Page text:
# Universal property of module categories over monads

Let $T$ be a monad on a cocomplete category $\mathcal{C}$. Let's assume that $T$ preserves reflexive coequalizers (or something weaker?). Then the category of $T$-modules $\mathsf{Mod}(T)$ is cocomplete (Linton), and I think that we have the following universal property:

The category of cocontinuous functors $\mathsf{Mod}(T) \to \mathcal{D}$, where $\mathcal{D}$ is a cocomplete category, is equivalent to the category of cocontinuous functors $G : \mathcal{C} \to \mathcal{D}$ equipped with a right action $GT \to G$.

Sketch of proof: The free functor $F : \mathcal{C} \to \mathsf{Mod}(T)$ is cocontinuous and carries a right action $FT \to F$, induced by $\mu : T^2 \to T$. If $G : \mathcal{C} \to \mathcal{D}$ with $GT \to G$ is given, since every $T$-module $(X,a)$ has a canonical presentation $F(T(M)) \rightrightarrows F(M) \to (X,a)$ where the parallel arrows are given by the action $FT \to F$ and $F(a)$, and the right arrow is $a$, we have to define $\tilde{G} : \mathsf{Mod}(T) \to \mathcal{D}$ by $\tilde{G}(M,a):=$ coequalizer of $G(T(M)) \rightrightarrows G(M)$. Then $\tilde{G} F \cong G$ and $\tilde{G}$ preserves reflexive coequalizers (this is where I need that $T$ preserves reflexive coequalizers), so that $\tilde{G}$ is cocontinuous. QED

Actually I think there is also a version for cocomplete tensor categories and cocontinuous tensor functors; here $T$ should be a symmetric monoidal monad. This is the setting I'm actually interested in.

I don't really know much literature about category theory and in particular monad theory, but I suspect that this is known or even well-known. Is there any reference? (Again I need this in my dissertation and don't want to spam it with proofs of known facts.)

• Forgetting colimits the category with that universal property is the Kleisli category for the monad. One can define a Kleisli object in any 2-category. If your T is cocontinuous, then the universal category that you are after would be the Kleisli object of T in the 2-category of cocomplete categories and cocontinuous functors. This is purely formal statement of course. Commented Apr 17, 2014 at 0:08
• One way to actually construct the Kleisli object in the 2-category of cocomplete categories and cocontinuous functors I imagine is to somehow make the Kleisli category of T cocomplete. I dont't know how this would work. Commented Apr 17, 2014 at 0:17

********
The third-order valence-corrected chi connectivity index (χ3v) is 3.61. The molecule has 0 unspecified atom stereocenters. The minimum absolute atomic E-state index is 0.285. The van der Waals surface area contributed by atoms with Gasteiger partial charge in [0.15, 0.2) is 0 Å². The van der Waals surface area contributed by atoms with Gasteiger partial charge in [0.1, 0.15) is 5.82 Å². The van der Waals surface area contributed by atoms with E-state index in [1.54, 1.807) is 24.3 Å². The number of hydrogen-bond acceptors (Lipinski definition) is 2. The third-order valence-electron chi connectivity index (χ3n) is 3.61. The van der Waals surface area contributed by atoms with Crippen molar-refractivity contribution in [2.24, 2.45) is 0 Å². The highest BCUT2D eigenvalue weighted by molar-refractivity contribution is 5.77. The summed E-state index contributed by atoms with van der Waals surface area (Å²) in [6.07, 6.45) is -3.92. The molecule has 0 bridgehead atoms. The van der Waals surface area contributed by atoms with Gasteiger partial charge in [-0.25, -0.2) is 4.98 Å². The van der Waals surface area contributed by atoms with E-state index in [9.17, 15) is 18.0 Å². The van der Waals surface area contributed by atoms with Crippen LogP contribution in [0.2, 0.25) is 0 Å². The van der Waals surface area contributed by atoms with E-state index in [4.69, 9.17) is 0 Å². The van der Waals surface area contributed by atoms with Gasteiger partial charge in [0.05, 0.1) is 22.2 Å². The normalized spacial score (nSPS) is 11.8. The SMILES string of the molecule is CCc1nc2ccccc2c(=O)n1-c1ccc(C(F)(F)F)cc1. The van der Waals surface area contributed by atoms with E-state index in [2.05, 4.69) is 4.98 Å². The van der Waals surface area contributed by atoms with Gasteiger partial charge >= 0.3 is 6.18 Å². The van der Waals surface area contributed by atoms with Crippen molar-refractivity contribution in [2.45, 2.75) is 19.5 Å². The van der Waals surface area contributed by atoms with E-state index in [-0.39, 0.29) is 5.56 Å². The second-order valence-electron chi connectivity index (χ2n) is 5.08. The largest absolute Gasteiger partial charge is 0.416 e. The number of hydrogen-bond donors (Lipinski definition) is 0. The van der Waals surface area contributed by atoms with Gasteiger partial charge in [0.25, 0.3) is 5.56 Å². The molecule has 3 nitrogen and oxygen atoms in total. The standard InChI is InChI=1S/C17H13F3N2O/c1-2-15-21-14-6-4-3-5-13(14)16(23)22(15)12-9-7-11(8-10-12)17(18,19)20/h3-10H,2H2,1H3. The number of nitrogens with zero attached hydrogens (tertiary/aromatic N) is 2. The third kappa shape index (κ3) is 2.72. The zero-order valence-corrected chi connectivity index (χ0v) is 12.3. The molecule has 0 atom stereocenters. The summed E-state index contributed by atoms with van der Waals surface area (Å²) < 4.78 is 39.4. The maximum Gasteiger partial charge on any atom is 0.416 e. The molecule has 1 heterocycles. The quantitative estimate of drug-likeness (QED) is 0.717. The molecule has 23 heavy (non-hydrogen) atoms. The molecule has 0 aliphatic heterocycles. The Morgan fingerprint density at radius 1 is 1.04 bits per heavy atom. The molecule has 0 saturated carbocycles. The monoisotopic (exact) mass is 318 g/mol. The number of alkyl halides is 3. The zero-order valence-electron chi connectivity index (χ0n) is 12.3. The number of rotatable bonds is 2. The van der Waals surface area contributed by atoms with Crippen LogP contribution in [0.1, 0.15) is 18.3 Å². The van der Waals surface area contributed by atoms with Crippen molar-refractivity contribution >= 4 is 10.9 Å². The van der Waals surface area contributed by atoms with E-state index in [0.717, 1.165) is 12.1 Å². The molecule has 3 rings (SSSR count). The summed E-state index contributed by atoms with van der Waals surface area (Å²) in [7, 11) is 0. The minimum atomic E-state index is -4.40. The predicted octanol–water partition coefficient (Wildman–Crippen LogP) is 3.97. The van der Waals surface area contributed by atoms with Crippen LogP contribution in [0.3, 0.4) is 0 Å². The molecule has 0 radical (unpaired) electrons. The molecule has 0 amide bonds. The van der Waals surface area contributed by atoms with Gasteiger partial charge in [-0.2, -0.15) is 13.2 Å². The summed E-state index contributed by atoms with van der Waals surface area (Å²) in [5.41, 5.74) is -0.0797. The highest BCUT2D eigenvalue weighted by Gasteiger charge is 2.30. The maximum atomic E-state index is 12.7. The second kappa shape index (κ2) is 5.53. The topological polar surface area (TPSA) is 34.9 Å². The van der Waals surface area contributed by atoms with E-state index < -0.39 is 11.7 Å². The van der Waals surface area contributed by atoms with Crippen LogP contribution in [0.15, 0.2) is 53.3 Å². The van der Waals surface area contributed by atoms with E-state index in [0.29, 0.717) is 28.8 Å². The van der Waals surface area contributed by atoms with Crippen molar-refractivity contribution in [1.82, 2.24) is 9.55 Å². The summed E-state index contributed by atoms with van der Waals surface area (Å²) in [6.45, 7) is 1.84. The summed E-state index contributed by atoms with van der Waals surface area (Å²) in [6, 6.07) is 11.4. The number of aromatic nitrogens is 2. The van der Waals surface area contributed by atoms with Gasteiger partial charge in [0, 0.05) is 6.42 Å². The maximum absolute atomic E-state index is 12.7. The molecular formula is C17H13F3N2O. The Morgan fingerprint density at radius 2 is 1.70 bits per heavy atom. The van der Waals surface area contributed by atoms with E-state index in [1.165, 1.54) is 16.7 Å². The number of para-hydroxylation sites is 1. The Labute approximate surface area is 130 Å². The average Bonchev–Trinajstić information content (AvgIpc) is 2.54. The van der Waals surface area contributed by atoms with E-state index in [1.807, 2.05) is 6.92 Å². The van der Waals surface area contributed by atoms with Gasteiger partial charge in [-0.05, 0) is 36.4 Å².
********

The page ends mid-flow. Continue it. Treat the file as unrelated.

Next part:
• But I am not sure what you mean by Mod(T). Commented Apr 17, 2014 at 0:18
• @MartinBrandenburg, well, modules are algbras in the sense of universal algebra (with one unary operator per element in the ring, satisfyign the relations you know) That is where the name $T$-algebra comes from, I guess. Commented Apr 17, 2014 at 9:10
• @MartinBrandenburg, that shows that Mod(T) has coproducts, but not that $\tilde{G}$ preserves them. Commented Apr 19, 2014 at 21:55

## 1 Answer

Here is a partial answer with some literature pointers.

It's a general fact that in any bicategory with local reflexive coequalizers (i.e. reflexive coequalizers in each hom-category, preserved by composition on either side), Eilenberg-Moore objects coincide with Kleisli objects. I believe this was first observed by R. J. Wood, "Proarrows II" (Corollary 23). A different proof is in Carboni, Kasangian, and Walters, "An axiomatics for bicategories of modules", Remark 2.6(ii). In 1301.3191, Richard Garner and I observed (Corollary 15.16) that this is a bicategorical version of a "Cauchy colimit", akin to the fact that finite products and coproducts coincide in any category enriched over abelian monoids.

This general observation implies the following facts, which are close to your claim.

1. Working in the 2-category of categories with reflexive coequalizers and functors preserving them, we see that if $T$ preserves reflexive coequalizers, then it has your universal property but with "cocontinuous" replaced everywhere by "reflexive-coequalizer preserving".

2. Working in the 2-category of cocomplete categories and cocontinuous functors, we see that if $T$ is cocontinuous, then it has your universal property.

Your claim is a bit mismatched, assuming only that $T$ preserves reflexive coequalizers, but obtaining a universal property about cocontinuous functors. But it might be possible to deduce this from (1) using Linton's construction.